The growing popularity of solar power is one of the trending news in the energy industry since the last decade. In utility-scale projects, solar panels are now capable of generating cheaper electricity than coal power plants. In US, solar power represents 43% of the total new electricity generation.
One of the biggest drawbacks of solar panels is its inability to generate electricity in absence of sunlight and in cloudy weathers. However, this bridge is now being fulfilled with the help of battery systems. Solar panels when coupled with battery systems, can store surplus electricity produced, and supply that energy when there is no generation.
Considering the opportunity, the federal tax credit of 26% for solar panels with battery systems was amended in 2018. To mitigate the impact of COVID-19, the tax credit was extended for two years from December 2020. An important thing to keep in mind is that stand-alone batteries are not eligible as the tax credit is applicable for batteries that are charges from solar panels. Also, the batteries must be installed within one year after the solar panels to qualify for the tax credit.
The federal tax credit is applicable for both residential and commercial buildings with slightly different eligibility requirements in each case. Let’s look at what these differences are.
Federal Tax Credit for Residential Solar Battery Systems
As mentioned earlier, to qualify for the 26% tax credit, home installations must have a combination of solar panels and solar powered batteries. In US, home solar systems can be installed at the price of around $3,000 per kilowatt without the batteries, before subtracting the federal tax credit and any available incentives. Depending on where you live, this estimated cost can vary.
Let’s assume you want to deploy an 8kW solar array at home. The estimated cost would be around $24,000. Adding a home battery, like the Tesla Powerwall, would cost around $12,000. Combining the solar array with the battery, the total project cost would be $36,000.
- If the battery only stored electricity generated by the solar panels, the entire project can avail the federal tax credit of 26%. In this case, you get a tax credit of $9,360.
- However, if the battery electricity from the power grid, the tax credit will only be applicable for the solar panel. In this case, you get a reduced tax credit of only $6,240.
Charging the home batteries with grid electricity can be a great opportunity in some cases. It’s often observed that many grids generate a surplus amount of electricity in after midnight hours, which can be stored by the home batteries. When the grid struggles to supply electricity during peak demand, this stored energy from the batteries can be used.
Federal Tax Credit for Commercial Solar Battery Systems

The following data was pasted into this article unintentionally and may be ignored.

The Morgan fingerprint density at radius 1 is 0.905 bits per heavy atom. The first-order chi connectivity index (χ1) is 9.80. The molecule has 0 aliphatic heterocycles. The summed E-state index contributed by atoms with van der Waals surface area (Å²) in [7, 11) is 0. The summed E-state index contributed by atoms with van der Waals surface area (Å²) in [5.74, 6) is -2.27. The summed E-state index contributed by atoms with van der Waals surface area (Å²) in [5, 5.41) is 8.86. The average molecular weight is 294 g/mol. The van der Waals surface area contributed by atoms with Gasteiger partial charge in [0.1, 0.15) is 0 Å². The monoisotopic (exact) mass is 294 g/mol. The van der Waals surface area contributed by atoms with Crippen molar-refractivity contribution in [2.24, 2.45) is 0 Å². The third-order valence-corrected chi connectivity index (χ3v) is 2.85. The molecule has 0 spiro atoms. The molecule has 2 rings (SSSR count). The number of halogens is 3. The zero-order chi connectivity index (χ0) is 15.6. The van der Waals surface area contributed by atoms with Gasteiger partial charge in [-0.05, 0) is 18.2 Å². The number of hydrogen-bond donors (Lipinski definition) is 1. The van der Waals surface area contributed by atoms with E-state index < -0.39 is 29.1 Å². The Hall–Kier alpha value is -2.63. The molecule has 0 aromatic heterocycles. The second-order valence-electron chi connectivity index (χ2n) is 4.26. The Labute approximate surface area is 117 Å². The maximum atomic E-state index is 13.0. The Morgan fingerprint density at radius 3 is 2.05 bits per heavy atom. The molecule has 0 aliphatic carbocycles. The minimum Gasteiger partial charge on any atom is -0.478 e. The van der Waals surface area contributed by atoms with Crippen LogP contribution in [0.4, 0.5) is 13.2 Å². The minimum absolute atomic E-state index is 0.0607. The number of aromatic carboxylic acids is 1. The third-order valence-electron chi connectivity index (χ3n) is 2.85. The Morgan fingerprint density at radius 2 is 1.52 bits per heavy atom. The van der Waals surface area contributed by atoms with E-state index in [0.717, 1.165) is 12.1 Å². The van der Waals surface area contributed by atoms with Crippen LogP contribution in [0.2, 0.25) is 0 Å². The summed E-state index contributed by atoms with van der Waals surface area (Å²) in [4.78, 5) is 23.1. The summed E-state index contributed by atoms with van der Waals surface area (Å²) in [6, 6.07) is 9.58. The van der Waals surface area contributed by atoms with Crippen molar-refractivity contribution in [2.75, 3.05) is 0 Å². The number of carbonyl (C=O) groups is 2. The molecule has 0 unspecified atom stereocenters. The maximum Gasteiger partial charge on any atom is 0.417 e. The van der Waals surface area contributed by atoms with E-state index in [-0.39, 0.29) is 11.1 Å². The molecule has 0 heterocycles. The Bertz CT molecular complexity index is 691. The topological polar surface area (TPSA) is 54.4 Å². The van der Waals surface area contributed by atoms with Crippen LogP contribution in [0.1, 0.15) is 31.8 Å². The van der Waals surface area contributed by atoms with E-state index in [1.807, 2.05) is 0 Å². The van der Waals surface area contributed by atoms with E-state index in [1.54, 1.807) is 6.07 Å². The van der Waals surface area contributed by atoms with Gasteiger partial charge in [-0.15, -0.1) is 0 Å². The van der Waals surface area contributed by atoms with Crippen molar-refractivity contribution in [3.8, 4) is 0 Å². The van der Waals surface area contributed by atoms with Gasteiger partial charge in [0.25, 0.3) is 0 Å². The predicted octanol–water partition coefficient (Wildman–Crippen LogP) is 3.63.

The commercial sector has more flexibility for the solar battery systems being eligible for the federal tax credit. They can store electricity from the grid as long as at least 75% charge comes from solar panels to avail the tax credit. Companies that get billed for time-of-use tariffs can benefit from taking advantage of the lowest rate with a battery system without having to miss the federal tax credit.
An important condition to remember for the commercial electricity consumers is that to get the entire 26% federal tax credit, the batteries must be 100% charged completely from solar panels. The tax credit is reduced based on charging percentage till 75%. Any battery that gets charged more than 25% from the grid is not eligible.
The cost of a commercial solar system in US is around $2,000 per kilowatt before subtracting the tax benefit and other incentives. For a 325 kW installation, the cost would be around $650,000 and the full 26% tax credit would be $169,000. Also, commercial solar projects benefit from the 5-year depreciation under the MACRS (Modified Accelerated Cost Recovery System).
- If the 325 kW commercial solar array is combined with 200 kWh battery, which costs $160,000, the total project cost would be $810,000. The maximum tax credit that can be availed would be $210,600, the remaining $41,600 being from the battery system.
- When grid electricity is also used to charge the battery, say 15% from the grid and the rest 85% from solar panels, the tax credit would be 85% of the maximum which would be $35,360. The minimum tax credit that can be availed, with a 75% charge from solar panels and 25% from the grid, would be $31,200.
Energy consultants can model several charging scenarios and identify the optimum case for making the most savings. Energy consultants use a concept known as peak shaving, where batteries can be used to reduce the maximum demand for reducing the energy bills for commercial electricity consumers. Thus, identifying the optimum measure can lead to higher savings.